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5 presidential libraries that offer culture, history and ‘labs of democracy’

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  • EISENHOWER PRESIDENTIAL LIBRARY AND MUSEUM / NEW YORK TIMES
                                An exhibition at the Dwight D. Eisenhower Presidential Library, Museum & Boyhood Home in Abilene, Kan., covers President Eisenhower’s 1952 election.

    EISENHOWER PRESIDENTIAL LIBRARY AND MUSEUM / NEW YORK TIMES

    An exhibition at the Dwight D. Eisenhower Presidential Library, Museum & Boyhood Home in Abilene, Kan., covers President Eisenhower’s 1952 election.

  • NEW YORK TIMES
                                The John F. Kennedy Presidential Library and Museum is located near Boston Harbor.

    NEW YORK TIMES

    The John F. Kennedy Presidential Library and Museum is located near Boston Harbor.

  • FDR PRESIDENTIAL LIBRARY / NEW YORK TIMES
                                One of the galleries at the Franklin D. Roosevelt Presidential Library and Museum in Hyde Park, N.Y., spotlights a timeline of important events of World War II.

    FDR PRESIDENTIAL LIBRARY / NEW YORK TIMES

    One of the galleries at the Franklin D. Roosevelt Presidential Library and Museum in Hyde Park, N.Y., spotlights a timeline of important events of World War II.

As repositories of valuable historical documents and other records, U.S. presidential libraries have long been important destinations for scholars. But you don’t have to be an academic or even a history buff to appreciate these destinations, as many increasingly offer museums, special exhibitions and unique programming — ranging from interactive situation room experiences to musical performances — to the general public.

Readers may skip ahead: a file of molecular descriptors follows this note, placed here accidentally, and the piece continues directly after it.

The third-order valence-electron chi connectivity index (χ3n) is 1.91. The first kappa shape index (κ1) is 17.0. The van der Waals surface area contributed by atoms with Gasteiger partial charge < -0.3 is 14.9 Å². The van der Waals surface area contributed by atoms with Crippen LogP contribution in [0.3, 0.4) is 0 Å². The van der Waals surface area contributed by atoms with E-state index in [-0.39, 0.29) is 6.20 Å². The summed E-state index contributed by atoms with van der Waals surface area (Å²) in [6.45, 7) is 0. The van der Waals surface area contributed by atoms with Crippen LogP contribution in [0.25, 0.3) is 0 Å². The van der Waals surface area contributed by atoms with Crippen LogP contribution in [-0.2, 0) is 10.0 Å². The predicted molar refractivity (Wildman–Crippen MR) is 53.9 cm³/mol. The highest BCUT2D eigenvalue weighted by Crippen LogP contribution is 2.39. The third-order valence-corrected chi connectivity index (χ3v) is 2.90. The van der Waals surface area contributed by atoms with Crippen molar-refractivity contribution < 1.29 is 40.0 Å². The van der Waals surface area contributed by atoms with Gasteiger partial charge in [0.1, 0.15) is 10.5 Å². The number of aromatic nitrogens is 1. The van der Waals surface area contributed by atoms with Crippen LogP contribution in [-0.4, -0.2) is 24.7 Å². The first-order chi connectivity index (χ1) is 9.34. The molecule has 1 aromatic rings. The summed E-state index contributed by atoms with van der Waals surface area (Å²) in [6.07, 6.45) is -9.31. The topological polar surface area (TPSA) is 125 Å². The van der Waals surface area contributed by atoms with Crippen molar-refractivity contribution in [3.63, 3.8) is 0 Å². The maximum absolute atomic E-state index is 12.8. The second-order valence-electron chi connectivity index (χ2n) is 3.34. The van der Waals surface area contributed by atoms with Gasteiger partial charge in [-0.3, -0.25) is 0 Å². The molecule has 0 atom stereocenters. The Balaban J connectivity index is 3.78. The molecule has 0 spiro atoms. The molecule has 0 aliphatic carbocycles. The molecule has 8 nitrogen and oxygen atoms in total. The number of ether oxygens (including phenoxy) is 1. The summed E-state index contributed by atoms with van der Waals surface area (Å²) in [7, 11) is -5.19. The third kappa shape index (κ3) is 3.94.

The first library was established by Franklin D. Roosevelt and opened to the public in 1941. Every administration since has created one of its own. (Herbert Hoover, liking what he saw of FDR’s project, established his own retroactively, in 1962.) Fifteen libraries are managed by the Office of Presidential Libraries, a part of the National Archives and Records Administration — the Presidential Libraries Act, passed in 1955, established the system of privately built and federally maintained institutions — and 13 are currently open to visitors. There are additional museums, historic monuments and sites dedicated to other presidents, such as the James Garfield National Historic Site in Mentor, Ohio, and some have archival components, as does the Abraham Lincoln Presidential Library and Museum in Springfield, Ill.

“President Reagan called the libraries labs of democracy because they explain how decisions are made and how policies are executed,” said Colleen Shogan, the archivist of the United States. “They give us the opportunity to learn about American democracy, and how the government functions.”